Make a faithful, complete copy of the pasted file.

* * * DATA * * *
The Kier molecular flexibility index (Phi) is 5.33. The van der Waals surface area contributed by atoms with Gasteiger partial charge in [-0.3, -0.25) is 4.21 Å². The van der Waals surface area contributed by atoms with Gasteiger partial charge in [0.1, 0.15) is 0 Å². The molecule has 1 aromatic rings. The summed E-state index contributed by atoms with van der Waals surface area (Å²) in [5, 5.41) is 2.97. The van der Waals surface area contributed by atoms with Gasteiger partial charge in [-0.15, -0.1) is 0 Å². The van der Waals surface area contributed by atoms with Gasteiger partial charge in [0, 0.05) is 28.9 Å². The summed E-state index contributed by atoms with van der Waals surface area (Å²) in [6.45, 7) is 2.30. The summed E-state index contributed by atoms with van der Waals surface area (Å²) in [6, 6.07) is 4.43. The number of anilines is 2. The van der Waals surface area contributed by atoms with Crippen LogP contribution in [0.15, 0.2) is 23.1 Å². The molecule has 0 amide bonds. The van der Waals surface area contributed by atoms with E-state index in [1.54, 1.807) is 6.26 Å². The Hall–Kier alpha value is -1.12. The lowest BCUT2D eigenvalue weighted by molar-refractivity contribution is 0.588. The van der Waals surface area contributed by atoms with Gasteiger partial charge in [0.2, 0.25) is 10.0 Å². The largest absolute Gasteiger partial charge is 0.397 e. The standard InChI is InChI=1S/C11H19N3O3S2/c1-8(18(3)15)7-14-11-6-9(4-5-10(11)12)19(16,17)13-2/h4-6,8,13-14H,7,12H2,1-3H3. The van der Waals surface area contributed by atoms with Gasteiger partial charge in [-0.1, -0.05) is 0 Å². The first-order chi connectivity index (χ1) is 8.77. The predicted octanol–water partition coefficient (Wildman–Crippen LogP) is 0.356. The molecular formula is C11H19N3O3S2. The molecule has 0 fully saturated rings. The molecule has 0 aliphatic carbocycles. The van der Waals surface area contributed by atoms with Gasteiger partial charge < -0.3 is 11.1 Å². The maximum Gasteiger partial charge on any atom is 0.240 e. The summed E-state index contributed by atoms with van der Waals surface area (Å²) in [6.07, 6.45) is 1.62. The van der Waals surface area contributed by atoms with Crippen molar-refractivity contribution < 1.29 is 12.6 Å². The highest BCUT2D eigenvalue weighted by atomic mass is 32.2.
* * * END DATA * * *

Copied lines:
The Kier molecular flexibility index (Phi) is 5.33. The van der Waals surface area contributed by atoms with Gasteiger partial charge in [-0.3, -0.25) is 4.21 Å². The van der Waals surface area contributed by atoms with Gasteiger partial charge in [0.1, 0.15) is 0 Å². The molecule has 1 aromatic rings. The summed E-state index contributed by atoms with van der Waals surface area (Å²) in [5, 5.41) is 2.97. The van der Waals surface area contributed by atoms with Gasteiger partial charge in [-0.15, -0.1) is 0 Å². The van der Waals surface area contributed by atoms with Gasteiger partial charge in [0, 0.05) is 28.9 Å². The summed E-state index contributed by atoms with van der Waals surface area (Å²) in [6.45, 7) is 2.30. The summed E-state index contributed by atoms with van der Waals surface area (Å²) in [6, 6.07) is 4.43. The number of anilines is 2. The van der Waals surface area contributed by atoms with Crippen LogP contribution in [0.15, 0.2) is 23.1 Å². The molecule has 0 amide bonds. The van der Waals surface area contributed by atoms with E-state index in [1.54, 1.807) is 6.26 Å². The Hall–Kier alpha value is -1.12. The lowest BCUT2D eigenvalue weighted by molar-refractivity contribution is 0.588. The van der Waals surface area contributed by atoms with Gasteiger partial charge in [0.2, 0.25) is 10.0 Å². The largest absolute Gasteiger partial charge is 0.397 e. The standard InChI is InChI=1S/C11H19N3O3S2/c1-8(18(3)15)7-14-11-6-9(4-5-10(11)12)19(16,17)13-2/h4-6,8,13-14H,7,12H2,1-3H3. The van der Waals surface area contributed by atoms with Gasteiger partial charge in [-0.1, -0.05) is 0 Å². The first-order chi connectivity index (χ1) is 8.77. The predicted octanol–water partition coefficient (Wildman–Crippen LogP) is 0.356. The molecular formula is C11H19N3O3S2. The molecule has 0 fully saturated rings. The molecule has 0 aliphatic carbocycles. The van der Waals surface area contributed by atoms with Gasteiger partial charge < -0.3 is 11.1 Å². The maximum Gasteiger partial charge on any atom is 0.240 e. The summed E-state index contributed by atoms with van der Waals surface area (Å²) in [6.07, 6.45) is 1.62. The van der Waals surface area contributed by atoms with Crippen molar-refractivity contribution < 1.29 is 12.6 Å². The highest BCUT2D eigenvalue weighted by atomic mass is 32.2.